Kathleen Keohane came to Tahoe in June of 1976 with dreams of marriage and a fresh start. Escaping memories of her parents' recent divorce, Keohane planned to spend her senior year at South Tahoe High School. Two months later, the shy 17-year-old would be found dead; her body discovered lying face down in shallow water under the Upper Truckee River bridge.
A Tahoe Daily Tribune headline asked "Who would want to murder Kathy?"
A chronicle of the last days of Keohane's life rests on a shelf inside the detective unit of the South Lake Tahoe Police Department. The evidence, leads, and reports fill several binders, and represent the work of numerous deputies and detectives. Still, with no motive, murder weapon, or hard physical evidence Keohane's killer remains as elusive today as he or she did 23 years ago.
On Sept. 2, 1976 Keohane had dinner with her fiance Mike Warren around 6:30 p.m. at Carrows Restaurant, where Warren worked as a dishwasher. After dinner Keohane told Warren she was going to walk to the "Y" to pass some time. They agreed to meet at 10 p.m., at the end of Warren's shift, to walk home. Warren waited and then eventually went home without her. His concern built as the hours passed with no sign of Keohane. At midnight Warren called police.
Twelve hours later a young boy playing near the bridge came upon Keohane's body. Her dark hair matted with blood from a massive skull fracture, police said there was evidence that Keohane had tried to crawl up the bank before she lost consciousness. They could not tell if she had gone under the bridge willingly or had been forced there. Keohane had a connection to the bridge. When she first moved to the lake in June, before she moved into a house on Herbert Avenue, Keohane camped out in a tent near the bridge.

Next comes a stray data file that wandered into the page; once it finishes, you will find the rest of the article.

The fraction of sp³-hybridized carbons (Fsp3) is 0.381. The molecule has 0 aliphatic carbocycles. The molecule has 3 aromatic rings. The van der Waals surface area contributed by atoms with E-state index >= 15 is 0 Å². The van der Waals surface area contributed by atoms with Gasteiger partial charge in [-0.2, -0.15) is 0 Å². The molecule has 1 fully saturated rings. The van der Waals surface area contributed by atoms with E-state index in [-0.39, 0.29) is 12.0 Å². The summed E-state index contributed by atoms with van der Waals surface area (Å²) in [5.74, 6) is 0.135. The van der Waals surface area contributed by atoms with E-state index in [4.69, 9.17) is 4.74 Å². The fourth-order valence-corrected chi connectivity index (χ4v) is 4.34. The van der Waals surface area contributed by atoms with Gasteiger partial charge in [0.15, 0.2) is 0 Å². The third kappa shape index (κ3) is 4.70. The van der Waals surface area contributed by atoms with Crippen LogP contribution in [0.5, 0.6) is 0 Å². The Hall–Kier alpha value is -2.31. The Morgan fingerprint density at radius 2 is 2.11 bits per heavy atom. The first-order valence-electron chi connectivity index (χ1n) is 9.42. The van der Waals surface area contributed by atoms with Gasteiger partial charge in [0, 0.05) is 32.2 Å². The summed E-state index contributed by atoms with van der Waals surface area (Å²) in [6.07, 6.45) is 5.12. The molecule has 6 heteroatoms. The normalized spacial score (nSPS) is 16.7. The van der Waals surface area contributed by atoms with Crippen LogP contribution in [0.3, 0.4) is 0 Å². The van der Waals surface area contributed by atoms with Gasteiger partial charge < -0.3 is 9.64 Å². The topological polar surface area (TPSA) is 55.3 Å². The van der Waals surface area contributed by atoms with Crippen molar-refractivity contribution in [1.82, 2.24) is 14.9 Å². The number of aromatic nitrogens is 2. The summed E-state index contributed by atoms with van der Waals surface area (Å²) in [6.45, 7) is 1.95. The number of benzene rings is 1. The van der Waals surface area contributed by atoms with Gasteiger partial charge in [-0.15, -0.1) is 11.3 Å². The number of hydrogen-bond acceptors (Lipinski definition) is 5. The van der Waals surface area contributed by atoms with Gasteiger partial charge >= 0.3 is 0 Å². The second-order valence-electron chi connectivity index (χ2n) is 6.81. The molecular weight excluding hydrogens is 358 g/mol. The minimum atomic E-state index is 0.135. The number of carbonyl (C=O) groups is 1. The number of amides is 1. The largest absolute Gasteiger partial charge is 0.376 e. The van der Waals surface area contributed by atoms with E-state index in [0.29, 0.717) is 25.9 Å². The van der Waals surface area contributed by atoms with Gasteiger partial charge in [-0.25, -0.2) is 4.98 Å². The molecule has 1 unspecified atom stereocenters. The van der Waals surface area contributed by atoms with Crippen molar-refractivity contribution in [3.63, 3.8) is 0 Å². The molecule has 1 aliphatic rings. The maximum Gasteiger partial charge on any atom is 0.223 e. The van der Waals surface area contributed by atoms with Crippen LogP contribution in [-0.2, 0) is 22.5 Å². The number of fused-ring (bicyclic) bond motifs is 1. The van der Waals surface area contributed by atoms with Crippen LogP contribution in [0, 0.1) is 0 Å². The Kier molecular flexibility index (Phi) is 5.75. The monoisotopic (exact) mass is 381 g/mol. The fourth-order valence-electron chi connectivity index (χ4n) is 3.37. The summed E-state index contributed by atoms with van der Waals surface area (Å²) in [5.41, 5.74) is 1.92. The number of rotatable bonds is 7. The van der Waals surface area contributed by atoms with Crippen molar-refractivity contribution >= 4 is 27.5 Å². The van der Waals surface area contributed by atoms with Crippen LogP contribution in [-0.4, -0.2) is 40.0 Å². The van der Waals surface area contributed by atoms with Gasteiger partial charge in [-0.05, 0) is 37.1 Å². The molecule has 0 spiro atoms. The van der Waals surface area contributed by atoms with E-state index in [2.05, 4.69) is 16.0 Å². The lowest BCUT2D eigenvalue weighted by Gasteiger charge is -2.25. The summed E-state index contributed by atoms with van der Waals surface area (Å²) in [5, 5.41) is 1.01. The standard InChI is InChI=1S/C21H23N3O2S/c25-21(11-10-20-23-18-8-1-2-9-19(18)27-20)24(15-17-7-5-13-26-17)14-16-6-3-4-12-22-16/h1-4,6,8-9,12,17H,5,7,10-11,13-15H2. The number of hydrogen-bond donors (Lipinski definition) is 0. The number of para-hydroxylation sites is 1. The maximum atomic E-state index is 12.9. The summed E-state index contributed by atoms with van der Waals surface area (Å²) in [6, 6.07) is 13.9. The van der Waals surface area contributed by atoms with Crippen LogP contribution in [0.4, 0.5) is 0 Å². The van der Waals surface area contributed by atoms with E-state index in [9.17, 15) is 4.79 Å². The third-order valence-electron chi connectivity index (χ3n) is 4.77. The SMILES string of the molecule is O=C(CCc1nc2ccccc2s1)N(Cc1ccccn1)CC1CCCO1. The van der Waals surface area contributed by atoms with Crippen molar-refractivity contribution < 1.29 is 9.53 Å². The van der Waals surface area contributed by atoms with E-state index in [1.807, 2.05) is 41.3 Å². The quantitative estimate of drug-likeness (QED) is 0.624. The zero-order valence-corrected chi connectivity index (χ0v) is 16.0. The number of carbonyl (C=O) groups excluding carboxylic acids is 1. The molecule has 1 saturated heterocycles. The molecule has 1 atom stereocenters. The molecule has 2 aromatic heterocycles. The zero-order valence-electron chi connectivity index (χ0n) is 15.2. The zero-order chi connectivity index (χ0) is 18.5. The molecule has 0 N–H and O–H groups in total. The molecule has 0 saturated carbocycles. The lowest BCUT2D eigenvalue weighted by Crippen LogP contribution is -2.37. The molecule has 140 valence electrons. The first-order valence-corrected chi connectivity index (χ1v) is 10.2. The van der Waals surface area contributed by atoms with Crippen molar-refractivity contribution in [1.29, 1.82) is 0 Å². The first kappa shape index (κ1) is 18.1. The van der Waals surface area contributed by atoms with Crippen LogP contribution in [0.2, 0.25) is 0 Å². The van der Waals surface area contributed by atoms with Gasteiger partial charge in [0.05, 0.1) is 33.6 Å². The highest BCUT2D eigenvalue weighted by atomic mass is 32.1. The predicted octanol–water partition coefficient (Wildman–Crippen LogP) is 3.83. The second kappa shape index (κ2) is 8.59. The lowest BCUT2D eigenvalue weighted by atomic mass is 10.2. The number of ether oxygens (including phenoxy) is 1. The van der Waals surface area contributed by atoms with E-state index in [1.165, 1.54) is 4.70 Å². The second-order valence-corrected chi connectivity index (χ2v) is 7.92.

Investigators determined that Keohane had been struck in the back of the head several times with a heavy blunt instrument. She was found fully clothed with her purse lying in the water next to her.
"She never took chances by hitchhiking. She was not that kind of girl," Warren said in an interview shortly after the murder. "She was a very, very nice girl. I don't know of anyone who was out to get her."
According to Bob Rhynes, one of Keohane's five roommates, the day of the murder was the first time Keohane had been out of the house in two weeks.
"Just being with Mike was her main interest in life," Rhynes said in an interview with the Tahoe Daily Tribune a month after the murder. "She had known him for the past two years. They were planning on getting married.
"She was cute, maybe not what you'd call pretty. She had her own special qualities. To look at her she didn't look much more than 12 or 13."
Detective Sgt. Les Scott said cases like Keohane's are never forgotten.
"They remain active. I'd say each of these old cases has been worked by no less than eight or nine investigators. New technology and databases increase our chances. Every time a new lead comes in we look at it again."